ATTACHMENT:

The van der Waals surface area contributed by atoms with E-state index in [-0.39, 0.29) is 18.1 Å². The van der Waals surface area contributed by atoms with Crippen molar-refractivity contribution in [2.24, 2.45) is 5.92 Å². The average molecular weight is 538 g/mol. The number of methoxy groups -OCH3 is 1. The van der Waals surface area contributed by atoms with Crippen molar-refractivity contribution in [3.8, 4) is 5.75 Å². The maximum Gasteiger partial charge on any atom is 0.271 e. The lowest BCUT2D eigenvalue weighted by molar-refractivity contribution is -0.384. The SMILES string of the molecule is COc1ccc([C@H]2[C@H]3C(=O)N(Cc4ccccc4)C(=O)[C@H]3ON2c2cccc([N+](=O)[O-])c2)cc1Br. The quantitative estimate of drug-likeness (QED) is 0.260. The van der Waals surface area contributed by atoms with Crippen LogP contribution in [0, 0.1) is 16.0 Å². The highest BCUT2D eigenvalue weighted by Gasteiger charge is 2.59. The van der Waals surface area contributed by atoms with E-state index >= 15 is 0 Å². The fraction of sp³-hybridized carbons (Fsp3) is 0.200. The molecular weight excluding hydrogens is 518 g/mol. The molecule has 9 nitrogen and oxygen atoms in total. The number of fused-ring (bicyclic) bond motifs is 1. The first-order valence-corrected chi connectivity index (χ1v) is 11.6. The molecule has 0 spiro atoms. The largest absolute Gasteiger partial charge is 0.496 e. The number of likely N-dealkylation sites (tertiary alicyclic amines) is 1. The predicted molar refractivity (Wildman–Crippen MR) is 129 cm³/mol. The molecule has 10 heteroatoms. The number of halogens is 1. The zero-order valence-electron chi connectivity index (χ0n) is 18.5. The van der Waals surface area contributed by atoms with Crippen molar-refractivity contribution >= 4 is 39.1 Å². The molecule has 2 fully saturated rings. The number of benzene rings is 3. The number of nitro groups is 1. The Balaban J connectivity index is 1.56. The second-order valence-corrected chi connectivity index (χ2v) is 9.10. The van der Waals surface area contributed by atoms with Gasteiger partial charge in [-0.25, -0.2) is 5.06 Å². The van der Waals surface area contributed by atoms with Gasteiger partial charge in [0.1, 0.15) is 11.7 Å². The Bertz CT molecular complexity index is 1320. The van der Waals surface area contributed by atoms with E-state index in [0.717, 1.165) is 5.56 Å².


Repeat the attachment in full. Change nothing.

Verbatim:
The van der Waals surface area contributed by atoms with E-state index in [-0.39, 0.29) is 18.1 Å². The van der Waals surface area contributed by atoms with Crippen molar-refractivity contribution in [2.24, 2.45) is 5.92 Å². The average molecular weight is 538 g/mol. The number of methoxy groups -OCH3 is 1. The van der Waals surface area contributed by atoms with Crippen molar-refractivity contribution in [3.8, 4) is 5.75 Å². The maximum Gasteiger partial charge on any atom is 0.271 e. The lowest BCUT2D eigenvalue weighted by molar-refractivity contribution is -0.384. The SMILES string of the molecule is COc1ccc([C@H]2[C@H]3C(=O)N(Cc4ccccc4)C(=O)[C@H]3ON2c2cccc([N+](=O)[O-])c2)cc1Br. The quantitative estimate of drug-likeness (QED) is 0.260. The van der Waals surface area contributed by atoms with Crippen LogP contribution in [0, 0.1) is 16.0 Å². The highest BCUT2D eigenvalue weighted by Gasteiger charge is 2.59. The van der Waals surface area contributed by atoms with E-state index >= 15 is 0 Å². The fraction of sp³-hybridized carbons (Fsp3) is 0.200. The molecular weight excluding hydrogens is 518 g/mol. The molecule has 9 nitrogen and oxygen atoms in total. The number of fused-ring (bicyclic) bond motifs is 1. The first-order valence-corrected chi connectivity index (χ1v) is 11.6. The molecule has 0 spiro atoms. The largest absolute Gasteiger partial charge is 0.496 e. The number of likely N-dealkylation sites (tertiary alicyclic amines) is 1. The predicted molar refractivity (Wildman–Crippen MR) is 129 cm³/mol. The molecule has 10 heteroatoms. The number of halogens is 1. The zero-order valence-electron chi connectivity index (χ0n) is 18.5. The van der Waals surface area contributed by atoms with Crippen molar-refractivity contribution >= 4 is 39.1 Å². The molecule has 2 fully saturated rings. The number of benzene rings is 3. The number of nitro groups is 1. The Balaban J connectivity index is 1.56. The second-order valence-corrected chi connectivity index (χ2v) is 9.10. The van der Waals surface area contributed by atoms with Gasteiger partial charge in [-0.25, -0.2) is 5.06 Å². The van der Waals surface area contributed by atoms with Gasteiger partial charge in [0.1, 0.15) is 11.7 Å². The Bertz CT molecular complexity index is 1320. The van der Waals surface area contributed by atoms with E-state index in [0.717, 1.165) is 5.56 Å².